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NASCAR Cup Series

NASCAR Running at Full Speed In 2016

Three wide at Charlotte isn't for the weak. (Photo Credit: Zach Darrow)

Heading into this season, NASCAR entered a new era in which an iconic Sprint Cup driver closed out his final full-time championship season effort while three young talents full embarked in their rookie efforts in the most prestigious form of stock car racing.

At a bulk of the venues comprising this season’s schedule, NASCAR ushered in the low downforce package that was introduced at last year’s races at Kentucky and Darlington while the races at Michigan welcomed the proposed 2017 configuration with far less downforce.

To say the least, David Bowie’s 1971 hit song “Changes” could sum up the theme of this year in Sprint Cup racing. Despite the changing cars and faces of this series, the sport is running at full speed with its on track product, social media platforms, and merchandising.

As the sport has embraced the lower downforce package at a bulk of the tracks on the Cup circuit, fans have made their presence known with the telecasts across NASCAR’s partners in FOX, FS1, FS2, NBC, and NBCSN.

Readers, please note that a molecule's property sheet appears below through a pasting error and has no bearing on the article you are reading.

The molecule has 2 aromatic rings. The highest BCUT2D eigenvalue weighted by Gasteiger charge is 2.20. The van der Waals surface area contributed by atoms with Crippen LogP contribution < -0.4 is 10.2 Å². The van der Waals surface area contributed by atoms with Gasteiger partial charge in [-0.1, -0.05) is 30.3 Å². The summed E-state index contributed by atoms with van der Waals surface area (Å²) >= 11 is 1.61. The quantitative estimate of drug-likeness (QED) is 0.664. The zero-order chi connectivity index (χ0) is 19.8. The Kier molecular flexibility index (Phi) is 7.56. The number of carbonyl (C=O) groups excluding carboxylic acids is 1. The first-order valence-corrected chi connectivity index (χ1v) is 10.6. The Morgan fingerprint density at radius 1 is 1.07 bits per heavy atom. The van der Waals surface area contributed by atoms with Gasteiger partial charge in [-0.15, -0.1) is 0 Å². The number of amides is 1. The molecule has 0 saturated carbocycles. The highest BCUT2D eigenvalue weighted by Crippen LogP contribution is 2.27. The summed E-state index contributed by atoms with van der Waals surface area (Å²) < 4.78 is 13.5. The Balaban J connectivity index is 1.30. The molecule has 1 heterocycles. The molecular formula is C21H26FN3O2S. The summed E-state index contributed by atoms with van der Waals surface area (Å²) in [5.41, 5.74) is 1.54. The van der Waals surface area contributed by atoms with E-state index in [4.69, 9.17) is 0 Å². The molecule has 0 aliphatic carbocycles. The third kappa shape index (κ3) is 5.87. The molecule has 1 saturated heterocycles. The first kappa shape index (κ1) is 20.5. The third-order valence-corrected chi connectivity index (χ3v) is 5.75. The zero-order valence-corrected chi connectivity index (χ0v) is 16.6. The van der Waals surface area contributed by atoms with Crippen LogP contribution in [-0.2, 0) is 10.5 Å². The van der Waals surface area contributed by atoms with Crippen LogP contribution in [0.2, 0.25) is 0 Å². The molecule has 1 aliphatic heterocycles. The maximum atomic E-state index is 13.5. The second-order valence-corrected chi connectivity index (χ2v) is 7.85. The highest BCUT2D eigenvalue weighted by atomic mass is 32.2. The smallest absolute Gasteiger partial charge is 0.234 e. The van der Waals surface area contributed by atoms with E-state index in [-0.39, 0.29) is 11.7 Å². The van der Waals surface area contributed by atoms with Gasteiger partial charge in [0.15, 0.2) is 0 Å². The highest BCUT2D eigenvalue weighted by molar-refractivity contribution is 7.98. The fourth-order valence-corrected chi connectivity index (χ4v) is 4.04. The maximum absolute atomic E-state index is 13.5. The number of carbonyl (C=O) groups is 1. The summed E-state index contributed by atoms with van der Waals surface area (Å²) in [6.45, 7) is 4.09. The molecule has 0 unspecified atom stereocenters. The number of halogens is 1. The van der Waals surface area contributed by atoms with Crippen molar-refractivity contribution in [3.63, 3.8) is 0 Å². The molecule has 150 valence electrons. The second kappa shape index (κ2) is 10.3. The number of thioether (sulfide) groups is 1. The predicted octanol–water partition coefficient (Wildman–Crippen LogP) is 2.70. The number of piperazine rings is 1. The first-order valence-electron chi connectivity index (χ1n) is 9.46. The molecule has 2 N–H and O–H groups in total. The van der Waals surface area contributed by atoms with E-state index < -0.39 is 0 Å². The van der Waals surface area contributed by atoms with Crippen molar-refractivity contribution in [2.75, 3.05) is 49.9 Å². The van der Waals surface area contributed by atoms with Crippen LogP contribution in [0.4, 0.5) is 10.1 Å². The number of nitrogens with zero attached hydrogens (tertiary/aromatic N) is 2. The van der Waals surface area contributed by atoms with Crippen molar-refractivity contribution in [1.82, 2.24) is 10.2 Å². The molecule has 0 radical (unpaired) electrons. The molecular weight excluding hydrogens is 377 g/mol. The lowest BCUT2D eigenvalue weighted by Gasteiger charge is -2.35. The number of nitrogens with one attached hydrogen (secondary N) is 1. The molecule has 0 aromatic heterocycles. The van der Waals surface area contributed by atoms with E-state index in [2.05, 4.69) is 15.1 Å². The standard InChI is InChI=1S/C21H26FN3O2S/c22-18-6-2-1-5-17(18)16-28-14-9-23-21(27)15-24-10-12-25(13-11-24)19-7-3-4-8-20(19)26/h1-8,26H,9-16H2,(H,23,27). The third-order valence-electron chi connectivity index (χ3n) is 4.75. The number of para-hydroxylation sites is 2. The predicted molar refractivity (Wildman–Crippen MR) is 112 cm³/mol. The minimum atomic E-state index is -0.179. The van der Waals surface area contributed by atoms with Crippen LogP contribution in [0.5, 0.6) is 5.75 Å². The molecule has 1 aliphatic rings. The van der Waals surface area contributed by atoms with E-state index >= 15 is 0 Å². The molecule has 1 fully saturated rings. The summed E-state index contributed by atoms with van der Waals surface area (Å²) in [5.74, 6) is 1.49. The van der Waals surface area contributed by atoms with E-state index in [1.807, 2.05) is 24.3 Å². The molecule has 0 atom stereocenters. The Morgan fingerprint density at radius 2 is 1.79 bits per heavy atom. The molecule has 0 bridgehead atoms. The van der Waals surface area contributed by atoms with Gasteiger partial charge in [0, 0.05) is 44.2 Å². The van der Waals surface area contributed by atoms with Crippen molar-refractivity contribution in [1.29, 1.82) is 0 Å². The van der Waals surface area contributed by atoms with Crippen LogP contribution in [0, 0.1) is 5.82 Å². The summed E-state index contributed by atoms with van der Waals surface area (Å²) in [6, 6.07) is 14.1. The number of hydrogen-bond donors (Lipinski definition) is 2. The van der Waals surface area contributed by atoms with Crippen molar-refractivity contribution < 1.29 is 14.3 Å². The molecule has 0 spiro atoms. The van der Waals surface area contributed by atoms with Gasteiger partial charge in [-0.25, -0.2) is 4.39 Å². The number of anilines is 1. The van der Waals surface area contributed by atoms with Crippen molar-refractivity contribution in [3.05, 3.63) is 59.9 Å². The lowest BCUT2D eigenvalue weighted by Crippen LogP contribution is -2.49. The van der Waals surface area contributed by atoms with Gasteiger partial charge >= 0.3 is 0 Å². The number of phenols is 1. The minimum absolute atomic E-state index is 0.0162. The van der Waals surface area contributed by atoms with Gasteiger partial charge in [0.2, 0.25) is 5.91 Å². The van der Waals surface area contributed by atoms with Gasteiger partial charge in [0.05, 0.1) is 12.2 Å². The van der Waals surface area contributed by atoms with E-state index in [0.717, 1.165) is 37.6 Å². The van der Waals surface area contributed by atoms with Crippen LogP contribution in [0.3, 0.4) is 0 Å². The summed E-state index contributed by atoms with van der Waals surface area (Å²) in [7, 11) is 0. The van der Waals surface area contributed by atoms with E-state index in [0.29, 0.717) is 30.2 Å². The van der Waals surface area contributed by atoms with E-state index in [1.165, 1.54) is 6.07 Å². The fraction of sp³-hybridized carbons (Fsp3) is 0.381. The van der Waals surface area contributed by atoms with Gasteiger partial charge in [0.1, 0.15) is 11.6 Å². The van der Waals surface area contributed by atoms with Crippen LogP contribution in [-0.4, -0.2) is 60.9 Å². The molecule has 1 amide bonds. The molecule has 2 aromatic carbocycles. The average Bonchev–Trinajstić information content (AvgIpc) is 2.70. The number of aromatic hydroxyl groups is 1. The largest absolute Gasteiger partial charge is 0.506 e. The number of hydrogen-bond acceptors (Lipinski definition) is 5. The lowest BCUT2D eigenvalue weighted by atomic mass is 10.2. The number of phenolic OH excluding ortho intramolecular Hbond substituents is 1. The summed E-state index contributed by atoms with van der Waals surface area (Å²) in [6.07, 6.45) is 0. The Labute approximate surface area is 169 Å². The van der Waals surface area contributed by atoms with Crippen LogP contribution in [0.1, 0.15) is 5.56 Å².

Kyle Larson and Chase Elliott battled hard for the win in the Sprint Showdown at Charlotte. (Photo Credit: Zach Darrow of TPF)

Kyle Larson and Chase Elliott battled hard for the win in the Sprint Showdown at Charlotte. (Photo Credit: Zach Darrow of TPF)

Consider the fact that through the 18th race of the season held at Kentucky Speedway, TV ratings are up by double digits in major markets like New York City, Los Angeles, Baltimore, and West Palm Beach.  Interestingly, those locales are within driving distance of tracks like Watkins Glen, Pocono, Fontana, Dover, Richmond, Daytona, and Homestead-Miami.

While the season started off slowly with the TV ratings for the Daytona 500 and Folds of Honor Quiktrip 500 at Atlanta, the ratings gap has shrunk from -18% to -3% following the Quaker State 400 at Kentucky Speedway. Recently, this year’s Brickyard 400 at Indianapolis Motor Speedway was the most watched program on NBCSN and the most-watched running of this race since 2013.